Trivalent chromium is an essential trace element for humans, with food being the major source of intake.
Hexavalent chromium occurs infrequently in nature. Its presence in water is generally the result of industrial and domestic chromium waste discharges. Hexavalent chromium compounds are used in the metallurgical industry for chrome alloy and chrome metal production, and in the chemical industry as oxidising agents.
Hexavalent chromium is not considered to be an essential nutrient and harmful effects due to chromium have been attributed to this form.
Total chromium concentrations in drinking water are usually less than 0.005 mg/L although
concentrations between 0.06 mg/L to 0.12 mg/L have been reported overseas.
In major Australian reticulated supplies concentrations of total chromium range up to 0.03 mg/L, with typical concentrations usually less than 0.005 mg/L.

Gudabijin/Bulla (Northern Territory) – Manganese

2008/09: Gudabijin/Bulla (NT)  1mg/L (max), 0.42mg/L (mean)
2019/20: Gudabijin/Bulla (NT) 0.5mg/L (av.)
2020/21: Gudabijin/Bulla (NT)  1mg/L (max), 0.4mg/L (av.)

Manganese: ADWG Guidelines 0.5mg/L. ADWG Aesthetic Guideline 0.1mg/L
Manganese is found in the natural environment. Manganese in drinking water above 0.1mg/L can give water an unpleasant taste and stain plumbing fixtures and laundry.

Gudabijin/Bulla (Northern Territory) Hardness

2007/08: Bulla Hardness 254mg/L

2008/09: Bulla Hardness 250mg/L

2009/10: Gudabijin Hardness 258mg/L

2010/11: Gudabijin Hardness 240mg/L

2013/14: Bulla Hardness 226mg/L

2015/16: Gudabijin Hardness 226mg/L

2016/17: Bulla Hardness 228mg/L

2021/22: Bulla Hardness 300mg/L (max), 300mg/L (av.)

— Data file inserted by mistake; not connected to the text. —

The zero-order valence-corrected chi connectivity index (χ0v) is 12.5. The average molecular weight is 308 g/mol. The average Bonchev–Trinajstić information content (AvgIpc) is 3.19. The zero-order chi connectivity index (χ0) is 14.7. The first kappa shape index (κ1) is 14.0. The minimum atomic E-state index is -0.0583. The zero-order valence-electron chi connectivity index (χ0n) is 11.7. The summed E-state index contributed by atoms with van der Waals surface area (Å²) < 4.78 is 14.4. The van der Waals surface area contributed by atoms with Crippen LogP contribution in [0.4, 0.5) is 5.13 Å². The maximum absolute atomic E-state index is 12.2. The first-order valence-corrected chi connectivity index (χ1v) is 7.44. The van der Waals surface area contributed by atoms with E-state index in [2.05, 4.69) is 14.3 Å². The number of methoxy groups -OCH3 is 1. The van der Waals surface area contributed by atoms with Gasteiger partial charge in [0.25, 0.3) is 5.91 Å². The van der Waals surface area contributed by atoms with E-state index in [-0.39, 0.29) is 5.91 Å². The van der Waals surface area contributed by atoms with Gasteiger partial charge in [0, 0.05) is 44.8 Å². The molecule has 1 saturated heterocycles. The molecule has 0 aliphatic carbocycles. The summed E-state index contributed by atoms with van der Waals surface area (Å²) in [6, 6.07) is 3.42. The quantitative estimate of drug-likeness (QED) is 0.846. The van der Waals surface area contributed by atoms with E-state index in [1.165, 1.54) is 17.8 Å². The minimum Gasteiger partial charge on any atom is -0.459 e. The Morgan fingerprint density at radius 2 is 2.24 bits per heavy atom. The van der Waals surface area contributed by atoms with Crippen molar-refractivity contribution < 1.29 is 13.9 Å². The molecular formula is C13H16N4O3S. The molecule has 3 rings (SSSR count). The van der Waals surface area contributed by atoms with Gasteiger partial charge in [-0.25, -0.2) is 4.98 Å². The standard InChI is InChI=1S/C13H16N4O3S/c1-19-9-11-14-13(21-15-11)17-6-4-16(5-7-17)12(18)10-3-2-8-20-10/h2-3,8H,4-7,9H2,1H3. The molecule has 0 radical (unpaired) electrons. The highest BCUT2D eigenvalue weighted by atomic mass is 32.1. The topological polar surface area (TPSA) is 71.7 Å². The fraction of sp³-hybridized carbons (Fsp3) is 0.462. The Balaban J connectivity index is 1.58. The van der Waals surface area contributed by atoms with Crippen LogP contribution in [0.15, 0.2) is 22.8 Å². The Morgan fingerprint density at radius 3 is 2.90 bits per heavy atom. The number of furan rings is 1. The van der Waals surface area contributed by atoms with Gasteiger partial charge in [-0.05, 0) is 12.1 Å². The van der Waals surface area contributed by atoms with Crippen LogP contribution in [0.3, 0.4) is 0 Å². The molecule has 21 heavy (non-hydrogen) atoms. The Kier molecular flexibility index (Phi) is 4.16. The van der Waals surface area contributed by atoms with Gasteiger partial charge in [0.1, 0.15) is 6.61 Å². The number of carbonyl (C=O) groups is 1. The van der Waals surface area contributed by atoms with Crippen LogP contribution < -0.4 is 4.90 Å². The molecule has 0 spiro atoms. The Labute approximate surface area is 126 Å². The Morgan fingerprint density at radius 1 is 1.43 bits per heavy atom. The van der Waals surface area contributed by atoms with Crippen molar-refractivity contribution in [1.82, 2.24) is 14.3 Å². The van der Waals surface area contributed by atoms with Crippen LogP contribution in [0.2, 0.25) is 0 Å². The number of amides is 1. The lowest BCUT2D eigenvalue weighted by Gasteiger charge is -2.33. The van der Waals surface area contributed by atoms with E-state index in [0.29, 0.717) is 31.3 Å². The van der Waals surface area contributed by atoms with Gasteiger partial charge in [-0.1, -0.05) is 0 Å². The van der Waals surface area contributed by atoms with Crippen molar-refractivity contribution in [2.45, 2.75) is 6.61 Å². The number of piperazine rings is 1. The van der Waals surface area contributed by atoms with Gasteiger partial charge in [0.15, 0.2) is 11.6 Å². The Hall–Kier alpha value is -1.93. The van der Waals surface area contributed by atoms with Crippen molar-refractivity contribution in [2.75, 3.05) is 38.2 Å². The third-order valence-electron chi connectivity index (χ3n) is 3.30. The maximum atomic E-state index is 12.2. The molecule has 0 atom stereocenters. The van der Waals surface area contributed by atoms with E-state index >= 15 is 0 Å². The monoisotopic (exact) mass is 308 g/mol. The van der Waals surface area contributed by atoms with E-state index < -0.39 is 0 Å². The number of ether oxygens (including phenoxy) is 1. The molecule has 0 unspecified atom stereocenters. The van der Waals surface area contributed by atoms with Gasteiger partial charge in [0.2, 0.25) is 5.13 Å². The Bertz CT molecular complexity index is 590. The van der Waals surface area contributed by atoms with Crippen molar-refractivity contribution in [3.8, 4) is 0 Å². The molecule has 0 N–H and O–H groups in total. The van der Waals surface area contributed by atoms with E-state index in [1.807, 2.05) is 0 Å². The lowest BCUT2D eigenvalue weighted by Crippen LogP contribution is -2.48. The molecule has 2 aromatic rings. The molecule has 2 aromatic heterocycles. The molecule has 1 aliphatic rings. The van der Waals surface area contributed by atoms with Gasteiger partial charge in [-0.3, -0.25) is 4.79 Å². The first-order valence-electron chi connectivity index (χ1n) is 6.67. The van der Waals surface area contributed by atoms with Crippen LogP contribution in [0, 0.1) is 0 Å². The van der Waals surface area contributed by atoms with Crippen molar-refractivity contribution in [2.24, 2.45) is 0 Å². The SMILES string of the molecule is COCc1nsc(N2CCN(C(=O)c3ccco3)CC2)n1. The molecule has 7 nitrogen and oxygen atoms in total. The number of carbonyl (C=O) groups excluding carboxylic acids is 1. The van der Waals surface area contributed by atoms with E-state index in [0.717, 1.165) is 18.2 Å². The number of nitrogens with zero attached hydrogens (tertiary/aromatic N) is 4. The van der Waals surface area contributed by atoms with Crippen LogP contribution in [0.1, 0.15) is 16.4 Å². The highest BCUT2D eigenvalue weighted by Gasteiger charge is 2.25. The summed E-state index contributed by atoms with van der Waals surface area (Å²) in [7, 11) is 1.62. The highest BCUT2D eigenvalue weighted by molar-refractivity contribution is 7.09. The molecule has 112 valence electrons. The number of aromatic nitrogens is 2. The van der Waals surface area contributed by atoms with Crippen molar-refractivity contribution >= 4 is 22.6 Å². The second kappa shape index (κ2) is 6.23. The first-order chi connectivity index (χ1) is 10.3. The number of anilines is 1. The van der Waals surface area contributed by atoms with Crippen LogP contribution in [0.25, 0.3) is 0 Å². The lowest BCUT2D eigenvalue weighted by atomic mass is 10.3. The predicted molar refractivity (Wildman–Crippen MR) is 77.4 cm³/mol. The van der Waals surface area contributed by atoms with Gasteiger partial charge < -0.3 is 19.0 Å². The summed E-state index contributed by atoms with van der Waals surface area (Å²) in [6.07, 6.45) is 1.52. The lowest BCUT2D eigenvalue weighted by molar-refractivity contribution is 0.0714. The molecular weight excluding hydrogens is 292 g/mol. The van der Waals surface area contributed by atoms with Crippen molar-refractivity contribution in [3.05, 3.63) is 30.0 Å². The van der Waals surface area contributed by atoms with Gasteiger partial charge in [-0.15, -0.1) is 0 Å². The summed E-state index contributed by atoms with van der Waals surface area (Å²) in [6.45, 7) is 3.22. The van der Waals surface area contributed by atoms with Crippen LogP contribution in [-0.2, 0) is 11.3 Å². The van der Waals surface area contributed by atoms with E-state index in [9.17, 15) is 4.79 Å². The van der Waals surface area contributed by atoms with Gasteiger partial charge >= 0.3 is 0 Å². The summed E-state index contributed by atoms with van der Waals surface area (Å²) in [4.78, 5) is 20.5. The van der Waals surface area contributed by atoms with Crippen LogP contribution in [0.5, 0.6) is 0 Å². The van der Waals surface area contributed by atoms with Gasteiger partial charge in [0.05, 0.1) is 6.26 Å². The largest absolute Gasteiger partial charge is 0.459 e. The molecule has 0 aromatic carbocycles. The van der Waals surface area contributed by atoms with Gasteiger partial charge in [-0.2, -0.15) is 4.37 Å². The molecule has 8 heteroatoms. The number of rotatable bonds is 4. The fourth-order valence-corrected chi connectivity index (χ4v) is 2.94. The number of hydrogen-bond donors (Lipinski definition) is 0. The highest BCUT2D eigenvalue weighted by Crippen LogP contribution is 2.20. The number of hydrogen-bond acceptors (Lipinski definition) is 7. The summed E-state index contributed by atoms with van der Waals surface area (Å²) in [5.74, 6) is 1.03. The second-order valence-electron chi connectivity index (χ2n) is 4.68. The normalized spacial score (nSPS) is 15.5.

“To minimise undesirable build‑up of scale in hot water systems, total hardness (as calcium
carbonate) in drinking water should not exceed 200 mg/L.

Hard water requires more soap than soft water to obtain a lather. It can also cause scale to form on hot water pipes and fittings. Hardness is caused primarily by the presence of calcium and magnesium ions, although other cations such as strontium, iron, manganese and barium can also contribute.”

Australian Drinking Water Guidelines 2011

Gudabijin/Bulla (Northern Territory) Iron

2007/08: Bulla Iron 0.41mg/L

2008/09: Bulla Iron 0.32mg/L

Based on aesthetic considerations (precipitation of iron from solution and taste),
the concentration of iron in drinking water should not exceed 0.3 mg/L.
No health-based guideline value has been set for iron.

Iron has a taste threshold of about 0.3 mg/L in water, and becomes objectionable above 3 mg/L. High iron concentrations give water an undesirable rust-brown appearance and can cause staining of laundry and plumbing fittings, fouling of ion-exchange softeners, and blockages in irrigation systems. Growths of iron bacteria, which concentrate iron, may cause taste and odour problems and lead to pipe restrictions, blockages and corrosion. ADWG 2011

Gudabijin/Bulla (Northern Territory) – Fluoride

2016/17: Gudabjin (Northern Territory) – Fluoride 1.4mg/L (95th %)

2017/18: Gudabjin (Northern Territory) – Fluoride 1.5mg/L (95th %)


“Fluoride occurs naturally in seawater (1.4 mg/L), soil (up to 300 parts per million) and air (from volcanic gases and industrial pollution). Naturally occurring fluoride concentrations in drinking water depend on the type of soil and rock through which the water drains. Generally, concentrations in surface water are relatively low (<0.1–0.5 mg/L), while water from deeper wells may have quite high concentrations (1–10 mg/L) if the rock formations are fluoride-rich.” 2011 ADWG. Health Guideline: 1.5mg/L